Dr. Reddy: So if all of these conservative measures don’t do the trick or you’re having persistent or recurrent nose bleeds despite this, and there’s all sorts of different procedures that we can potentially do to decrease bleeding. So one option is a simple chemical cauterization of any dilated blood vessel in your nose. It might be the source of the bleeding. And the most common chemical for that is something called silver nitrate. That’s where we just kind of put a little silver nitrate on the inside of a dilated blood vessel to kind of shrink it and to seal it off. The other option is using an electrical cauterization. So something called bovie electrocautery or bipolar electrocautery. where you’re sealing the blood vessels with an electrical device. And that can be done either in the office or it can be done with some anesthesia. In rare cases where there’s persistent severe nosebleeds despite conservative measures like this, there is a procedure called endoscopic sphenopalatine artery ligation, which is a fancy term for sealing off one of the major blood vessels that goes into the nose. And this can be done endoscopically, meaning with a small little camera inside of your nose, minimally invasively. And that has a high likelihood of stopping future nosebleeds. And then the other kind of almost last resort that we very rarely have to use for severe nosebleeds is angioembolization. And that’s when we refer you to a particular type of doctor. an interventional radiologist or a neuro interventional doctor that actually goes through the groin or through your arm, through the blood vessels up into your head and embolizes some of the blood vessels that may be causing the bleeding. That’s a very rare thing that we have to do, but also has a high success rate. Anything else you’d like to add?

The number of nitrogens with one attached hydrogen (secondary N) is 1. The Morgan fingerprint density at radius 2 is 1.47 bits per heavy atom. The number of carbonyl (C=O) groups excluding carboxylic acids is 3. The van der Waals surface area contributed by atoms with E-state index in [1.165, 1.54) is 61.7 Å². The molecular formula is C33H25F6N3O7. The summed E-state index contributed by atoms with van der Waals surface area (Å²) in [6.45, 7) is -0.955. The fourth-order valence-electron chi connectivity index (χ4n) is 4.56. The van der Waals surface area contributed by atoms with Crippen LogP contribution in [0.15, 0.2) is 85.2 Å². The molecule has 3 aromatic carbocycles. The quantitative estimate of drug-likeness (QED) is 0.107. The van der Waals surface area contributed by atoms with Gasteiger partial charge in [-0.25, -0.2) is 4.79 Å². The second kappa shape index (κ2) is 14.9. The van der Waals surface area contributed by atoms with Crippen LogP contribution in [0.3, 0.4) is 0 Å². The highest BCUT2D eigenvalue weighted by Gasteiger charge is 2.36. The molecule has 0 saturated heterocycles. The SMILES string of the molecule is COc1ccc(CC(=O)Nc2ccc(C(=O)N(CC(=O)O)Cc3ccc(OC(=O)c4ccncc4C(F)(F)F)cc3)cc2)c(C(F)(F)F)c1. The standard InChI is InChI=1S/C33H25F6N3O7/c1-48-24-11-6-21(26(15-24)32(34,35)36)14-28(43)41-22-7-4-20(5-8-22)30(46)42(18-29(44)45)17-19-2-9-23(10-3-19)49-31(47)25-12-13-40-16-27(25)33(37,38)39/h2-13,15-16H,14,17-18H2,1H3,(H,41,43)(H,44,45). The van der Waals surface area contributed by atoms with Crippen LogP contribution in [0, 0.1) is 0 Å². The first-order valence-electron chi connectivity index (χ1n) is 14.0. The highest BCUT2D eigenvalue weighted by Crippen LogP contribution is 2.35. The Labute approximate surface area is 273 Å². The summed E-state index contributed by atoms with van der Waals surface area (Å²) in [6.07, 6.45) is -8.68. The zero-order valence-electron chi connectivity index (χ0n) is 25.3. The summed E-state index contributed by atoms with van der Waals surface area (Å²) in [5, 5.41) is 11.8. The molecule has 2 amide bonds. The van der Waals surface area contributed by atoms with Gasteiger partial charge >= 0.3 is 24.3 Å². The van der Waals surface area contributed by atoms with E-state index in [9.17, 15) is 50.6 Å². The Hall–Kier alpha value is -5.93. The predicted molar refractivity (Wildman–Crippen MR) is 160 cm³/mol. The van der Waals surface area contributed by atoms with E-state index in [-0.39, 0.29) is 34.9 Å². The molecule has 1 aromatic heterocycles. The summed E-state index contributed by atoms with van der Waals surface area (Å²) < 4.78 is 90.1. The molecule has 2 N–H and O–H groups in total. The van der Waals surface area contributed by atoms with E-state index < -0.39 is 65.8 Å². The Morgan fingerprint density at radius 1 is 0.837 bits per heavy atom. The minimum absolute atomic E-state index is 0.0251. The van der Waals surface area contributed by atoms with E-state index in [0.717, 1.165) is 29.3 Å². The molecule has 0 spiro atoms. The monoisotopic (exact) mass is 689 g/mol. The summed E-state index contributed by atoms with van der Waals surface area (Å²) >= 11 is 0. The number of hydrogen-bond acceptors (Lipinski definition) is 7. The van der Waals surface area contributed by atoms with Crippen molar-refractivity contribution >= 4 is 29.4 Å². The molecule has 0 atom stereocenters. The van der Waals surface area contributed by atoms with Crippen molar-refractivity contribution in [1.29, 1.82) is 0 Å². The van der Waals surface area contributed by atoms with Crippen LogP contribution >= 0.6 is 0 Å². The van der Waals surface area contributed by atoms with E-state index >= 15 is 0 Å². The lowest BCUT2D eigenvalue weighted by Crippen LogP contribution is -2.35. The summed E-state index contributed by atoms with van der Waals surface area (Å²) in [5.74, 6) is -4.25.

Dr. Smith: No, and you know, very commonly we see patients that come in that have had severe nosebleeds from the emergency rooms. They end up with nasal packing that gets put in. Some of those packs are more sponge-like and some of them are more balloon type of materials that go into the nasal cavity. There are all sorts of dissolvable materials too that can be placed into the nasal cavity to help stop bleeds. And there are even some like newer chemicals that can be used in the emergency setting to help. stop nosebleeds as well. So, you know, nosebleeds, you know, typically have a stopping point, but then what to do with them afterwards is when you kind of need someone like us. So if you, if you go in and you end up getting packed or you get one of these special chemicals that help you stop bleeding, one of them is called TXA, you know, often you need follow up, you need someone to evaluate. And that’s when you see us. And we try to cauterize that spot and do those therapies that Dr. Reddy was just talking about, you know, packing Sure, it can be uncomfortable, but often it’s necessary to help put some pressure against that blood vessel. And sometimes even just the pack itself can stop and control some of these pretty bad bleeds. And with the packing, you know, there’s a whole bunch of different instructions. And normally we try to keep them in for several days and try to get them out because we realize that they’re uncomfortable. So we try not to leave them in there too long. So other than that, there’s not a whole lot as far as anything else to look for nosebleeds, but you do want to make sure that if it’s an ongoing or persistent issue, the one thing that we always do, you know, caution people is if it’s going on and on and on, please, you know, make sure you get evaluated and don’t just keep putting it off because it could be something like a small blood vessel growth or something that easily be fixed, but you just don’t want to miss or avoid or ignore something, you know, more, more concerning.
Dr. Reddy: Great. I think that’s all we have for today. Thank you for joining us, and we’ll see you on the next show. All right, make sure you guys subscribe to our podcast, like us and be sure to tune in for more. All right, that’s